Since I told him that I’d signed him up he has asked with anxious frequency what day the class was, where it was, how long it was, what he had to take to the class, who would be at the class and how good were they at painting.

He has not been asking with enthusiasm. His has been a litany of fears. On the drive to the class this afternoon—“Where is it again,” a moment of silence, “Where is it again?”—Ralph was such a bundle of nerves that I almost gave in and said he didn’t have to go. The gray, drizzly cold didn’t help; bad weather is always an excuse for Ralph these days.

But we made it to the parking lot and he did get out of the car with his supplies.

I sat with my motor running as he walked in, pretending to take a call on the cell phone. By then I was a bundle of nerves myself, the same nerves I remember suffering when each of my kids faced the first day of school. I watched through the window as he trooped into the classroom and walked up to the teacher to introduce himself.

“So how was it?” I asked when he came out two hours later.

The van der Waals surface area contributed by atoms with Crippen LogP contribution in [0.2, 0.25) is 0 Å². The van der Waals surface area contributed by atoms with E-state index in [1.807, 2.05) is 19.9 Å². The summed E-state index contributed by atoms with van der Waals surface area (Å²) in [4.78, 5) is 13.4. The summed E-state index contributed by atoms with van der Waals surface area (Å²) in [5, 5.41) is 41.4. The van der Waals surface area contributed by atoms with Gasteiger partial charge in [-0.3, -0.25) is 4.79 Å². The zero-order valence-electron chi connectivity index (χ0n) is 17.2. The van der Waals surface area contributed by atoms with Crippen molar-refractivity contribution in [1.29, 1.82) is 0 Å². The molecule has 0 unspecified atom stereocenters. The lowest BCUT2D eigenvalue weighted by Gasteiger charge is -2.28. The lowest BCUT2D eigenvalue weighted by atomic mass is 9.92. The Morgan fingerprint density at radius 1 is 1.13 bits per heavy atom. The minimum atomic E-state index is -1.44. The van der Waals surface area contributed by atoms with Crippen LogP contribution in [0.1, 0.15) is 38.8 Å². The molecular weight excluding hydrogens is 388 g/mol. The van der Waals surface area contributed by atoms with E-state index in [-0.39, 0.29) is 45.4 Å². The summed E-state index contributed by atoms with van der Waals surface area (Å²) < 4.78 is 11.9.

I could tell he was in a good mood, but I was not expecting what a good mood.

“Once I got started I was in the zone,” he said and showed me the painting he’s begun. He can’t wait to go back…

How happy-making to offer a success story for a change.

Pure Ralphness Now and Then

Sometimes I think Ralph is more like himself now than he was before the cognitive impairment, that some essential Ralphness that was covered up by ambition and testosterone has emerged—a more thoughtful, family centered, openly vulnerable Ralph. The Ralph I always wanted to believe was hidden under his tough exterior but almost never saw.

But sometimes I think some essential Ralphness has gone missing and that I am living with a stranger. A trivial example: A few days ago I was working out the seating arrangements for our Christmas dinner. How to organize folding tables of various sizes in order to fit 25 people around one table in a 12×14 foot dining room requires a lot of geometry. Geometry is not my strong suit, while Ralph has always been a genius at spatial thinking. So after struggling with small rectangles of graph paper for two hours, I begged him to help. He had absolutely no interest. Even when I warned him that I would be moving around tables, including his beloved handmade pine table, he stayed calm and passive. When I told him there might be a hole in the center of the “table” I was creating, he surprised me by sweetly offering to cut me a piece of plywood to cover with foil to use as a hot plate.